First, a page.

For many people, life is better with a dog and designing a happy outdoor life for two species, not just one, is what makes happiness for this designer too.
I live on a floating home and when my dog has to go pee or poop, the parking lot is a long ways away. My perfect solution to living on the river with a dog, is synthetic lawn on my small garden balcony. I have the advantage over most people with a deck or balcony because we designed the house to have a small roof garden with real soil. It was easy to add the synthetic lawn over the existing soil. Not only was it easy, when my dog pees on her synthetic lawn, the rain rinses it into the soil so it doesn’t smell. In the summer when there is no rain I rinse the grass using a garden hose. As you can see Daizzie likes to lay on her grass so it is used for more than an outdoor pee pad. I enjoy sitting out there with her or drinking coffee from my outdoor sofa.
When she poops on her synthetic lawn it is easy to pick up unless she has diarrhea and then I do need to rinse with my garden hose. The dog poop always goes in the garbage because I don’t want to add nitrogen to the river, I mean come on, just because it’s dog poop doesn’t mean it isn’t raw sewage.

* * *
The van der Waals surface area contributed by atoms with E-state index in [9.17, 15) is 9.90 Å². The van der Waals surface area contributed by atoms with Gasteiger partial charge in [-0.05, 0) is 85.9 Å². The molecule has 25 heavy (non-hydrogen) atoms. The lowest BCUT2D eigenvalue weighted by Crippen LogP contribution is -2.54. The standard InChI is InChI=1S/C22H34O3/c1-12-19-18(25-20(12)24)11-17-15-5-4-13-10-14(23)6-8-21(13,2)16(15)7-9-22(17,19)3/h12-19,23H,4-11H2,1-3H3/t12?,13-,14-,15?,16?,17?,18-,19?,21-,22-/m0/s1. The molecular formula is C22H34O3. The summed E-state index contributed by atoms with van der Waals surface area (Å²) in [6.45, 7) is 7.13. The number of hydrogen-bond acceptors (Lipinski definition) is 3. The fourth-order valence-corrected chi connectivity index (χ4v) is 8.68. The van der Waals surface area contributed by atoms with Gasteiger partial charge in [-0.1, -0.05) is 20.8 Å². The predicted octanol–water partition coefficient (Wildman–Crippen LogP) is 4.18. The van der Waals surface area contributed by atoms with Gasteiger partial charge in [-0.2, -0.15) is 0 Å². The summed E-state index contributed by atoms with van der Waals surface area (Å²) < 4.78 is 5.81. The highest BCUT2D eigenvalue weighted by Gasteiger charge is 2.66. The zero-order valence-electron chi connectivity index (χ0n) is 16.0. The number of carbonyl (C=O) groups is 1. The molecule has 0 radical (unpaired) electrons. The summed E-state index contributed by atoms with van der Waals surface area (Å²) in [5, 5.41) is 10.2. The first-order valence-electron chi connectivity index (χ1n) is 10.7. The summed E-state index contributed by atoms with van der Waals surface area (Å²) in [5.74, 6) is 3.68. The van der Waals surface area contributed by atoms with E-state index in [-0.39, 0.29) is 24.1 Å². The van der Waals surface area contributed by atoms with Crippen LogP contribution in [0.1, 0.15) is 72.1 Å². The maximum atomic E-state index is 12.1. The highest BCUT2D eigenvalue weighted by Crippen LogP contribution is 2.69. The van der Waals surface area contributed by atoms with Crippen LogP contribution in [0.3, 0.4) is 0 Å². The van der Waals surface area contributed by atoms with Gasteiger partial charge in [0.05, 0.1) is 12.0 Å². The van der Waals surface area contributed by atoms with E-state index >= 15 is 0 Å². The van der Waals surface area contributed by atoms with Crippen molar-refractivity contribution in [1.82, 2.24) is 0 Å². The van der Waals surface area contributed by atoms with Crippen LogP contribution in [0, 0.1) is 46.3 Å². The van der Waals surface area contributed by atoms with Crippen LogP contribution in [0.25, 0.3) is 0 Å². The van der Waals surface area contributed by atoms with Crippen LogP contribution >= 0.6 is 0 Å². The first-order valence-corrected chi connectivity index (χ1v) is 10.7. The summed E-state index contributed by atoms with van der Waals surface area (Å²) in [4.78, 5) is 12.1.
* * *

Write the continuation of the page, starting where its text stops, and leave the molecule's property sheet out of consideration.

Another solution is a raised bed for grass. My client Sherry has small dogs and no lawn except for this tiny patch. She just replaces the grass in her raised bed occasionally.
Portland is a city that is very dog friendly. As a Portland landscape designer I have lots of wonderful opportunities to create dog friendly landscape designs. I consider it one of my best job benefits.